PISTONS SIZZLE AS THE PACERS FIZZLE.
AUBURN HILLS -- Everyone will remember the punch and the jam.
But Chauncey Billup's finest moment in the Pistons 12-minutes of hell was the bump and the grind.
That is when the desperate Pacers attempted to post 6-foot-8 Stephen Jackson on the low block against Billups. But Billups moved his feet, held his ground and shoved Jackson into a bad position on the low block and ultimately into a turnover.
Moments later he ran for a lose ball and punched it half way down court to Rasheed Wallace who brought the house down with a jam off the free lance assist. It is the moment people will remember most during the Pistons victory march.
Not me. The Pistons won this game because they harassed the Pacers into hurried shots and frustration. Billups' little bump and grind with Jackson may have gone unnoticed by many, but it was one of the subtle little plays that helped propel the Pistons to an 86-67 victory over the Pacers at The Palace and a 3-2 lead in this best of seven Eastern Conference semifinal.
"We were all alert and ready and helping one another," Billups said. "When one guy got by, the next guy was rotating over and we were contesting shots. I thought it was a good effort on both ends of the court."
The Pistons turned into a band of brothers in the third quarter.
They were all on the same page and turned into a defensive rage. Every passing lane seemed to be covered and whenever a Pacer got into the paint they were met by men the size of Redwoods who swatted balls around like a summer volleyball game at the beach.
Pacers center Jermaine O'Neal tried to take the game over himself. But after six minutes of frustration in the third quarter all he had to show for his efforts was two missed shots, two turnovers, two personal fouls and a seat on the bench.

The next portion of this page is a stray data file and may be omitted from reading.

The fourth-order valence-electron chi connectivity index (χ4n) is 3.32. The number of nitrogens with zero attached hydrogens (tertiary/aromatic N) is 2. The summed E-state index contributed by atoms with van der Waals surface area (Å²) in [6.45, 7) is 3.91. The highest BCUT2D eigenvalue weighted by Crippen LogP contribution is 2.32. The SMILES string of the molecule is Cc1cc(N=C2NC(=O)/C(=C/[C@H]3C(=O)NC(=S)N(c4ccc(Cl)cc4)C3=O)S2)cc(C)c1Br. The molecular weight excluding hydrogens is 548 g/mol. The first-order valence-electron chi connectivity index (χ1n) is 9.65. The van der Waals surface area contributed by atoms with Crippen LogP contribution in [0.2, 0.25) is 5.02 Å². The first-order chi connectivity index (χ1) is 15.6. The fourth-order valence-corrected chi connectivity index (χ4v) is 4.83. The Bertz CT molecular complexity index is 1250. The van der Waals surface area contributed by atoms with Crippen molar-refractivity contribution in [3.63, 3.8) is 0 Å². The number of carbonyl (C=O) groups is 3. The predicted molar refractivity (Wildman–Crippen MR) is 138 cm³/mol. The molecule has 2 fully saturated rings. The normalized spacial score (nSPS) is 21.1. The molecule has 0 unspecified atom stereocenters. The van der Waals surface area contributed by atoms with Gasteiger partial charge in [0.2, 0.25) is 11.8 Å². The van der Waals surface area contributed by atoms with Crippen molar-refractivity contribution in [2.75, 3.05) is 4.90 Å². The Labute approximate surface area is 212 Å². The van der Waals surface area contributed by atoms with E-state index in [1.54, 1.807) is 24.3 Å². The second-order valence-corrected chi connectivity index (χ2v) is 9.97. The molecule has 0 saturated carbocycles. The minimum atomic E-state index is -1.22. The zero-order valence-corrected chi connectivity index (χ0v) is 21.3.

O'Neal is injured but to his credit he won't use his right shoulder injury as an excuse. He tried to play left handed against the Pistons. But when the Pistons are on their game you must be 100 percent mentally and physically ready to offset them.
The Pacers were not even close and fell under an avalanche of a 30-4 run.
"They are not a better team than us, " emotional forward Stephen Jackson fumed.
Oh yes they are. Despite two speed bumps we've always known the Pistons to be the better team. They simply had to show some respect to the Pacers who play with determination and desperation.
"I thought in the second and third quarters we defended as well as well as we have all year," Pistons Coach Larry Brown said.
Afterwards Pistons fans celebrated. They can see the end near.
However, the Pistons should still feel some shame that this series continues. They are clearly the superior team and teams that are serious about winning titles get rid of the bottom feeders quickly.
The Miami Heat is home resting. The Pistons are still flying, staying in tiny hotel rooms and getting ready for another game with the Pacers.
The good news is the Pacers appear to be emotionally spent. They might come out on fire Thursday, but how long can emotion last? It probably won't last long unless the Pistons once again come out flat and uninterested.
Jackson tried to light one last spark in his Pacers by challenging teammates to lay it all on the line Thursday.
"If anyone is not upset by this they should not even show up, " he said.
The Pacers will show up -- for a while. And then that final flicker of flames will dissolve and then it will be time to face the real Heat.